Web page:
A small home in rural Washington.
The Stoltz family home in rural Washington.

By Elliott Bochstein, RCAC staff writer

If you’ve traveled through the Cascade Mountain foothills northeast of Seattle, there’s a good chance that you passed through Leavenworth, a city in Chelan County known for its lush alpine landscape and a Bavarian theme that draws in travelers from both near and far. Imagine an Oktoberfest celebrated year-round, where steamed brats, hand-baked pretzels, and malty pilsners flow like the Columbia River – and don’t forget the apple cider vinegar-brined sauerkraut and fresh strudel!

Chelan County’s robust commercial agricultural production is perhaps more prolific than its tourism, with orchards and vineyards that occupy thousands of acres around Lake Chelan’s idyllic 50-mile shoreline. If you have apples, cherries, grapes or pears in your crisper, chances are they were harvested in Chelan.

The fruits we love to eat often grow where people like to live – so in the uniquely temperate microclimate of rural Central Washington, growers use significant amounts of fertilizer and other chemicals close to families’ homes.  Area residents also depend on private water supplies from wells situated near orchards, so they may end up drinking traces of agricultural runoff that percolate down into public aquifers. According to the U.S. Environmental Protection Agency (EPA), agribusiness is one of the most significant indirect sources of contamination in public waterways, aside from oil refineries, chemical plants and factory farms.

For Lester Stoltz, it wasn’t just the apple-scented breeze wafting through the picturesque Cascadian foothills that made it an ideal place to start a family. In 2008, Stoltz and his wife, both workers at a local hospital, purchased their rural home from his wife’s family. In 1932, her family built the house on a small lot nestled between apple and pear orchards, just beyond Leavenworth city limits. For generations, the family sourced its drinking water from an onsite well. Although they were aware that the water was hard and might contain higher iron levels than usual, they were generally satisfied with its quality.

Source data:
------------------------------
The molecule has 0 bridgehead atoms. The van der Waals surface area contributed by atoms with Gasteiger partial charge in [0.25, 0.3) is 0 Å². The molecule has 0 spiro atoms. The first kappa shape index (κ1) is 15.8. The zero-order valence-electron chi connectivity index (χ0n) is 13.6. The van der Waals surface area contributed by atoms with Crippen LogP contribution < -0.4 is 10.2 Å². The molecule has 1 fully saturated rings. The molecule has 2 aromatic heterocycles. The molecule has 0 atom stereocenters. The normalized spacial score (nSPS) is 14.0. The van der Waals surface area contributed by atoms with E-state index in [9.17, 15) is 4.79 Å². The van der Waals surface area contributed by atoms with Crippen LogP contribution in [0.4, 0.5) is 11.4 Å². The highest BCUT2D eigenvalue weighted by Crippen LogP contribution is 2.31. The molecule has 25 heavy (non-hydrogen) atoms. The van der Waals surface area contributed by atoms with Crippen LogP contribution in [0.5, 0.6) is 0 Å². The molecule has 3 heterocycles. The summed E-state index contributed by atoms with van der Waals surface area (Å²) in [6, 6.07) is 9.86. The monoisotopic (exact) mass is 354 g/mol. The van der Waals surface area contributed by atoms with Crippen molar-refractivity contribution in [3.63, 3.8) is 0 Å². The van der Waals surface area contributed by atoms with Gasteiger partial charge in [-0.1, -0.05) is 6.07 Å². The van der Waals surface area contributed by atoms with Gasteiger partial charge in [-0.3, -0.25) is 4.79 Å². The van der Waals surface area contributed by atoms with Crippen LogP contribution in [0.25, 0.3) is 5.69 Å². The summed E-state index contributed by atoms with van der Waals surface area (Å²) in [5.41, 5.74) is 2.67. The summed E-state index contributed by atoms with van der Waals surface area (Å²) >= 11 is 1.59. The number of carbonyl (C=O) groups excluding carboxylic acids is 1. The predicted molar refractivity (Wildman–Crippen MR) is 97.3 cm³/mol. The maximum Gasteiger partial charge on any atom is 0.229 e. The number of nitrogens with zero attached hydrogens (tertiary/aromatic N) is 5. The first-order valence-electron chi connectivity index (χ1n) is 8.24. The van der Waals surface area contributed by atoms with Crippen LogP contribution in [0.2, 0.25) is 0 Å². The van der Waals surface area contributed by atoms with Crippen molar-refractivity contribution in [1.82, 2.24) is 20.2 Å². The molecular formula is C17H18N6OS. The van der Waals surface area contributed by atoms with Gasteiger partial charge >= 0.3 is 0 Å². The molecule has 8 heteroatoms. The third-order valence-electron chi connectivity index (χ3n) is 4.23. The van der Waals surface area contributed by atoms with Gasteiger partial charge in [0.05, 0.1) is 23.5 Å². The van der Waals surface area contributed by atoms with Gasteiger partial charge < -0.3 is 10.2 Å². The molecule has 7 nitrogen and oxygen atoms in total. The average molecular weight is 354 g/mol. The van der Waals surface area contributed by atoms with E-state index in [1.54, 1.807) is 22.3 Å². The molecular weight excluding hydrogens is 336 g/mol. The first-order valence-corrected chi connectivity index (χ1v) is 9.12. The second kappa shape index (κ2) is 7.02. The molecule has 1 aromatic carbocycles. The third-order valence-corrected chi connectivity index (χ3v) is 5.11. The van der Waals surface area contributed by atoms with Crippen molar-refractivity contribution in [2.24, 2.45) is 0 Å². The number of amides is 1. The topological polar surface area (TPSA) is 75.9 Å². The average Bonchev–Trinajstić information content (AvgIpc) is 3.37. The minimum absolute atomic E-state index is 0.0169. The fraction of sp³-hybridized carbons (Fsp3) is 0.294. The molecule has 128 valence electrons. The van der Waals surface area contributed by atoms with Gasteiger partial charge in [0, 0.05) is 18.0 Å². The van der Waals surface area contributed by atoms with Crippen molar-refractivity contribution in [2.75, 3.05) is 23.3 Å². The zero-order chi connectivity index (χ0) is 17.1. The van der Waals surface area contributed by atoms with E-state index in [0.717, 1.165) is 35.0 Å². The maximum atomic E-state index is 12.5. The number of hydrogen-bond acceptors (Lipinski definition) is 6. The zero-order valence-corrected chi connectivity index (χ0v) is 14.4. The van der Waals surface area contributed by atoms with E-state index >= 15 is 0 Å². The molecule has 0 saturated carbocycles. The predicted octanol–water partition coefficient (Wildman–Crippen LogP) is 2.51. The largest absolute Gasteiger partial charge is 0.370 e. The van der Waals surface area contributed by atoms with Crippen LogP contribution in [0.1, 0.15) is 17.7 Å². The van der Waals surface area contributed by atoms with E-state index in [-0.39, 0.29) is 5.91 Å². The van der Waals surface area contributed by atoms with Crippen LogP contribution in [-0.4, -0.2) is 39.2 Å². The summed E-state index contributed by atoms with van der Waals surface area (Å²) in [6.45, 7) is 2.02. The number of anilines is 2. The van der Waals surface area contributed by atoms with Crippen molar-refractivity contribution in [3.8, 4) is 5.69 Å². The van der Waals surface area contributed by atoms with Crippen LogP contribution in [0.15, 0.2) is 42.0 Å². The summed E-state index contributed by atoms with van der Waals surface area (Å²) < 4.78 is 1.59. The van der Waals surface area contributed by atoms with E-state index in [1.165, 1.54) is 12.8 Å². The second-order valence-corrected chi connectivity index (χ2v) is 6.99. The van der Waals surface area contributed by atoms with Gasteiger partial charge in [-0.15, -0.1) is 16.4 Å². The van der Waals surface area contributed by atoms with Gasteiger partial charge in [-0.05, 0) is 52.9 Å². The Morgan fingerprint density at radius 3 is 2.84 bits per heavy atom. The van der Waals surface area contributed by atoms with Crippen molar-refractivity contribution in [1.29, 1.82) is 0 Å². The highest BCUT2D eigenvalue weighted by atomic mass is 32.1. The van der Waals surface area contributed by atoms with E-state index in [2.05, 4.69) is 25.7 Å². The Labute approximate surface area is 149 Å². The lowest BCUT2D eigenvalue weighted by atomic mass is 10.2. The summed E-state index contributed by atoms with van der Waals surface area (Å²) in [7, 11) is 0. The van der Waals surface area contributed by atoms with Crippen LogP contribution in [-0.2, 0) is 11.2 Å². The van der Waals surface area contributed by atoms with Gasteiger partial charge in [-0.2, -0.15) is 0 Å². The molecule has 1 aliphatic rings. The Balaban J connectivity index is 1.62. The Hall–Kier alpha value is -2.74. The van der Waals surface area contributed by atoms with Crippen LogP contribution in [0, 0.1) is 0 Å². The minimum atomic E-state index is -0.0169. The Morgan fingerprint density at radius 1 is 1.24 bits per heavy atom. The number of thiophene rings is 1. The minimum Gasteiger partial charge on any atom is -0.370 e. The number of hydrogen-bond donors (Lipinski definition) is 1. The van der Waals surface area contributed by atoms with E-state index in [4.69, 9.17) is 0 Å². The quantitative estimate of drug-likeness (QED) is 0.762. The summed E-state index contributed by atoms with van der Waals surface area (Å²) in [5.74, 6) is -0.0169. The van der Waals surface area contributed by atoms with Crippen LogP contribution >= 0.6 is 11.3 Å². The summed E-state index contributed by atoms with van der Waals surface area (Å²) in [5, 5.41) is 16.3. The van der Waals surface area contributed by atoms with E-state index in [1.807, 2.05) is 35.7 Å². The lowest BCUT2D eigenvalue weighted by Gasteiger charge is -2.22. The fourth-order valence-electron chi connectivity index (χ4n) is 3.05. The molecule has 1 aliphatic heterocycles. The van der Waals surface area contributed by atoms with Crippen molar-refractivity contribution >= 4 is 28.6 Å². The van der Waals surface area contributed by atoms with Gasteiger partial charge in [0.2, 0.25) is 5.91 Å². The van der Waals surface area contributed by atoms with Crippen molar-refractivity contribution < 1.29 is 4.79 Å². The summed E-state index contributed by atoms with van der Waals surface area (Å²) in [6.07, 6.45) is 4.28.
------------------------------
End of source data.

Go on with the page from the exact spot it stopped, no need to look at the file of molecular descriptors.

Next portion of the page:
When the Stoltzes welcomed their first child, they learned that she was born with a congenital heart defect. Fortunately, their daughter survived after undergoing a heart transplant within 90 days of birth. Stoltz wondered if environmental factors played a role in her heart disorder, as genetic tests failed to pinpoint its cause. His search for answers continued while he adjusted to a stay-at-home dad’s often exhilarating (and sometimes dull) life.

During this period, Stoltz took up fishkeeping to pass the time. “I was at home a lot with my baby and looking for a hobby, so I got a fish tank because she liked staring at the fish tank when she was at Seattle Children’s Hospital,” he said. During a routine water change, he was alarmed that his aquarium test strip kit detected high concentrations of nitrates. The family exclusively drank and cooked with bottled water from that point on.

Meanwhile, Stoltz began examining the danger of consuming drinking nitrate contaminated water. Agricultural runoff is a major source of nitrates; and the issue is particularly acute in rural areas close to farms. Consuming nitrates can cause severe health issues and is associated with low birth weight, pre-term birth, neural tube defects, and methemoglobinemia or “Blue Baby Syndrome,” a deadly disease that impairs oxygen transport in infant’s blood. In addition, studies suggest that nitrates may increase the risk of cancer and other illnesses among adults.